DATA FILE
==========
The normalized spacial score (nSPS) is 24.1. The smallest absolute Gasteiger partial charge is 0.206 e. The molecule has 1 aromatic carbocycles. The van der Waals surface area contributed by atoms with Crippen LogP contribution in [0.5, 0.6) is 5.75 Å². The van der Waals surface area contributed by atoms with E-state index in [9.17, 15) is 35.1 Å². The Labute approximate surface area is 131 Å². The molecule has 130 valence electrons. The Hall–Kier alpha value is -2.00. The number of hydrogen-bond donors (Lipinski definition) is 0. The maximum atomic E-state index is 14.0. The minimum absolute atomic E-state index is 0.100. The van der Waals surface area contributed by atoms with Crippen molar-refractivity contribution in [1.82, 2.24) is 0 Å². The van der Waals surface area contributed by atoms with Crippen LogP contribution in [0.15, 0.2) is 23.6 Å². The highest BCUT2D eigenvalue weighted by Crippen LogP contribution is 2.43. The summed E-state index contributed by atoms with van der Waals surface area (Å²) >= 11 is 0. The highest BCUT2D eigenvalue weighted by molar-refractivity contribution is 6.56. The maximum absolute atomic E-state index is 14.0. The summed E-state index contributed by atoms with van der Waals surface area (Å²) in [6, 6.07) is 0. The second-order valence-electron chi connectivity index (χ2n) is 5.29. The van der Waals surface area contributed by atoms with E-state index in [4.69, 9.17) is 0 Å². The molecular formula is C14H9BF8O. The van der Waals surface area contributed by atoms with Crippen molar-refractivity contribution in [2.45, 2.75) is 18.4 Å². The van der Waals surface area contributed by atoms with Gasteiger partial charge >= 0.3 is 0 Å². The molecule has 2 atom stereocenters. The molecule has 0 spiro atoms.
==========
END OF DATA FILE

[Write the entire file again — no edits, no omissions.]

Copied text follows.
The normalized spacial score (nSPS) is 24.1. The smallest absolute Gasteiger partial charge is 0.206 e. The molecule has 1 aromatic carbocycles. The van der Waals surface area contributed by atoms with Crippen LogP contribution in [0.5, 0.6) is 5.75 Å². The van der Waals surface area contributed by atoms with E-state index in [9.17, 15) is 35.1 Å². The Labute approximate surface area is 131 Å². The molecule has 130 valence electrons. The Hall–Kier alpha value is -2.00. The number of hydrogen-bond donors (Lipinski definition) is 0. The maximum atomic E-state index is 14.0. The minimum absolute atomic E-state index is 0.100. The van der Waals surface area contributed by atoms with Crippen molar-refractivity contribution in [1.82, 2.24) is 0 Å². The van der Waals surface area contributed by atoms with Crippen LogP contribution in [0.15, 0.2) is 23.6 Å². The highest BCUT2D eigenvalue weighted by Crippen LogP contribution is 2.43. The summed E-state index contributed by atoms with van der Waals surface area (Å²) >= 11 is 0. The highest BCUT2D eigenvalue weighted by molar-refractivity contribution is 6.56. The maximum absolute atomic E-state index is 14.0. The summed E-state index contributed by atoms with van der Waals surface area (Å²) in [6, 6.07) is 0. The second-order valence-electron chi connectivity index (χ2n) is 5.29. The van der Waals surface area contributed by atoms with E-state index in [4.69, 9.17) is 0 Å². The molecular formula is C14H9BF8O. The van der Waals surface area contributed by atoms with Crippen molar-refractivity contribution in [2.45, 2.75) is 18.4 Å². The van der Waals surface area contributed by atoms with Gasteiger partial charge >= 0.3 is 0 Å². The molecule has 2 atom stereocenters. The molecule has 0 spiro atoms.